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Two legislators and a state firefighter's association have filed a lawsuit challenging Senate Bill 1062, the new Oklahoma workers' compensation law passed earlier this year. Senate Bill 1062 replaces the existing court-based workers' compensation system with an administrative scheme and introduces a workers' compensation option for certain employers.

The "option" passed in Oklahoma is similar to the Texas nonsubscriber option but with notable differences. For example, in Oklahoma employers must provide the same form of benefits as they would if they purchased workers' compensation and in exchange, the employer's benefit plan becomes the employee's exclusive remedy. While Texas nonsubscribers can and do take steps to mitigate tort exposure, exclusive remedy is not available in Texas for those employers that operate outside the state's traditional workers' compensation system.

When asked about the suit, Governor Mary Fallin stated "I'm disappointed with the legal challenge filed today to Senate Bill 1062, just two weeks after an independent evaluation shows the measure will result in a nearly 13 percent reduction in overall workers' compensation premium levels next year." In contrast, Senator Harry Coates (R-Seminole) commented "As a longtime businessman, I recognize that it's necessary to have workers compensation rates as low as possible. In fact, I believe we need a workers compensation administrative system, just not the unconstitutional and unworkable system created by Senate Bill 1062."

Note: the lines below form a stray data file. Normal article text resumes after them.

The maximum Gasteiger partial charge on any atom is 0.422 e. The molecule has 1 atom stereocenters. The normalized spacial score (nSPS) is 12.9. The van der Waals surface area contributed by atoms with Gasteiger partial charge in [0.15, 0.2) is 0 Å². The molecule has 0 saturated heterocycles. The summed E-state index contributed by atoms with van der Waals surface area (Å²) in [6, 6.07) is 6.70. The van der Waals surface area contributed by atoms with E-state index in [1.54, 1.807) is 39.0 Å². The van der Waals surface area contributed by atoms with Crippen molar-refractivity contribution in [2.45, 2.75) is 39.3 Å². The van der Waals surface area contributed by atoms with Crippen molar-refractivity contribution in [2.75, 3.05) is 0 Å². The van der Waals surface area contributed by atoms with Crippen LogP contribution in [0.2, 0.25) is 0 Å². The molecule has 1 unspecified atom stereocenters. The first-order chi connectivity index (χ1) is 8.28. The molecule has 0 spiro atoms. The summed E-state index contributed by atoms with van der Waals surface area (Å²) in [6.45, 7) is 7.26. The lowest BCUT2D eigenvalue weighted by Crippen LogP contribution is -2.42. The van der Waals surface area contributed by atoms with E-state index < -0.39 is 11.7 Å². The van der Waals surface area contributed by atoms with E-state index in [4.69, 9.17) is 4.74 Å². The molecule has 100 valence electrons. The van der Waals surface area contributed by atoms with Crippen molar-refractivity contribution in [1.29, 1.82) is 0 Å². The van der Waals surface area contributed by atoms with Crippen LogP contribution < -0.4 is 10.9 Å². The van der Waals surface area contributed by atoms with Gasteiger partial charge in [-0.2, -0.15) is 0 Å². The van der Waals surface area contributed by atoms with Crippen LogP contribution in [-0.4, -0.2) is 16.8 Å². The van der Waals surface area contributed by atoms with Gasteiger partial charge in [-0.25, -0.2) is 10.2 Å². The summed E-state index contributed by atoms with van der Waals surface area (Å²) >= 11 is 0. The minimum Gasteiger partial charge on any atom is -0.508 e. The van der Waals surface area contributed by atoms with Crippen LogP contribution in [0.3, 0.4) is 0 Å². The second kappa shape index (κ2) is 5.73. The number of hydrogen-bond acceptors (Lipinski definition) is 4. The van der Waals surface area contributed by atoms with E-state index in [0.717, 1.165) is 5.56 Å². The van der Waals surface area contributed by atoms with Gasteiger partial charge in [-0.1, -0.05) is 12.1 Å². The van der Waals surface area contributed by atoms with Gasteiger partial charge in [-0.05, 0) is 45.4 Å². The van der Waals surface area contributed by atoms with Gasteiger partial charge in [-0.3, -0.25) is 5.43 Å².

One of the primary arguments in support of the Oklahoma challenge is that the law violates a state constitutional requirement that a bill address a single subject. Those challenging the law contend that provisions concerning the "opt out" and workers' compensation are two separate matters and therefore violate the state's single subject rule.

Not withstanding any delay, most of the workers' compensation changes as well as the "opt out" option are set to become effective on February 1, 2014. However, just days ago, the Oklahoma Legislature convened in special session to address lawsuit reform after the state's Supreme Court ruled the law unconstitutional because of the single subject rule.

Oral arguments on the constitutional challenge are set for Oct. 16, 2013.

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